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Is defeat in Stoke the beginning of the end for Paul Nuttall?

The Ukip leader was his party's unity candidate. But after his defeat in Stoke, the old divisions are beginning to show again

In a speech to Ukip’s spring conference in Bolton on February 17, the party’s once and probably future leader Nigel Farage laid down the gauntlet for his successor, Paul Nuttall. Stoke’s by-election was “fundamental” to the future of the party – and Nuttall had to win.
 
One week on, Nuttall has failed that test miserably and thrown the fundamental questions hanging over Ukip’s future into harsh relief. 

For all his bullish talk of supplanting Labour in its industrial heartlands, the Ukip leader only managed to increase the party’s vote share by 2.2 percentage points on 2015. This paltry increase came despite Stoke’s 70 per cent Brexit majority, and a media narrative that was, until the revelations around Nuttall and Hillsborough, talking the party’s chances up.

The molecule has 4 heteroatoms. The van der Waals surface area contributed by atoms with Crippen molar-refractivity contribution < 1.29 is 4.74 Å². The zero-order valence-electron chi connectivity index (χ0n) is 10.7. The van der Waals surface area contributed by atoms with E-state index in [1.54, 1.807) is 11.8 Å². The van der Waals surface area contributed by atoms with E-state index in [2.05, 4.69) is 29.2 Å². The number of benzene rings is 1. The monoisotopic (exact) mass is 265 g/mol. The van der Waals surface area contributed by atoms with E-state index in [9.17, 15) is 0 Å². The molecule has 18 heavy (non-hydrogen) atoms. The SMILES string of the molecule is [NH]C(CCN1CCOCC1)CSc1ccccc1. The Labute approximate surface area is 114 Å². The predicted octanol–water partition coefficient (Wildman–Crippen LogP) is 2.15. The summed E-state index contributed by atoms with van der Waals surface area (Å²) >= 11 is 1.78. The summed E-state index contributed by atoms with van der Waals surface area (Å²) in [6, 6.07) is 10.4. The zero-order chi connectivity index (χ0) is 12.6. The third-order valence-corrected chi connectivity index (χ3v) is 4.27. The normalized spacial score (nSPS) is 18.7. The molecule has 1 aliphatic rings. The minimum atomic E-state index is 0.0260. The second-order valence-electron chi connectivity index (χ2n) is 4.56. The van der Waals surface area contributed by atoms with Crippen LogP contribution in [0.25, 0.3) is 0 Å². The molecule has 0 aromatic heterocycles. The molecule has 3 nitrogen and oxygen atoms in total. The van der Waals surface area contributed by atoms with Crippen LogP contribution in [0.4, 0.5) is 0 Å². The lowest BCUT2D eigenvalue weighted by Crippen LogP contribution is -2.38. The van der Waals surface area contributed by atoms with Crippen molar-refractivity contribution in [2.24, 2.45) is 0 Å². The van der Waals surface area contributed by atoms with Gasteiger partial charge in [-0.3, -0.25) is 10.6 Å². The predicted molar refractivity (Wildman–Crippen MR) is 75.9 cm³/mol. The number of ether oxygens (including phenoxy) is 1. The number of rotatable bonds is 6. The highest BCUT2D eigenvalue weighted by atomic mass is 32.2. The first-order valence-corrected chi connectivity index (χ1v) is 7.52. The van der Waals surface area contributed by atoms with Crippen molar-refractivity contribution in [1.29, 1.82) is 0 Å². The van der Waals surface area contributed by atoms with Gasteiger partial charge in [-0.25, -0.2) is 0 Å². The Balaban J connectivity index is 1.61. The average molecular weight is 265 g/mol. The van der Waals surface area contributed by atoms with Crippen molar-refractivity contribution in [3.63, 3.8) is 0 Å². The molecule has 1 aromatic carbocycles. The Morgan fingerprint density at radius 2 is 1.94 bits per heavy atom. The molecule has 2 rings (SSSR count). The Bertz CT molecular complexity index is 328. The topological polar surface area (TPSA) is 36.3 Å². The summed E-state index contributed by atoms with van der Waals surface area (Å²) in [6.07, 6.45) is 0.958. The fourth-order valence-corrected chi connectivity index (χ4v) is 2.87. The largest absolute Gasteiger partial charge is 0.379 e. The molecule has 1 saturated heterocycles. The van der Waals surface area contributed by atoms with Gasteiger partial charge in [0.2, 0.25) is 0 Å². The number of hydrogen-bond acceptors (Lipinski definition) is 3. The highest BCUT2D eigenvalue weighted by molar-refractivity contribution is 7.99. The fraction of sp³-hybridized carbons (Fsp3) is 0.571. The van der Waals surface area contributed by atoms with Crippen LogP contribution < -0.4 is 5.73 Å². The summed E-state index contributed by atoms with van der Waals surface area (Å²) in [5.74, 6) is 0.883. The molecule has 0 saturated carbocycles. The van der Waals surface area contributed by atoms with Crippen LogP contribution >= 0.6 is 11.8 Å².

So what now for Nuttall? There is, for the time being, little chance of him resigning – and, in truth, few inside Ukip expected him to win. Nuttall was relying on two well-rehearsed lines as get-out-of-jail free cards very early on in the campaign. 

The first was that the seat was a lowly 72 on Ukip’s target list. The second was that he had been leader of party whose image had been tarnished by infighting both figurative and literal for all of 12 weeks – the real work of his project had yet to begin. 

The chances of that project ever succeeding were modest at the very best. After yesterday’s defeat, it looks even more unlikely. Nuttall had originally stated his intention to run in the likely by-election in Leigh, Greater Manchester, when Andy Burnham wins the Greater Manchester metro mayoralty as is expected in May (Wigan, the borough of which Leigh is part, voted 64 per cent for Brexit).

If he goes ahead and stands – which he may well do – he will have to overturn a Labour majority of over 14,000. That, even before the unedifying row over the veracity of his Hillsborough recollections, was always going to be a big challenge. If he goes for it and loses, his leadership – predicated as it is on his supposed ability to win votes in the north - will be dead in the water. 

Nuttall is not entirely to blame, but he is a big part of Ukip’s problem. I visited Stoke the day before The Guardian published its initial report on Nuttall’s Hillsborough claims, and even then Nuttall’s campaign manager admitted that he was unlikely to convince the “hard core” of Conservative voters to back him.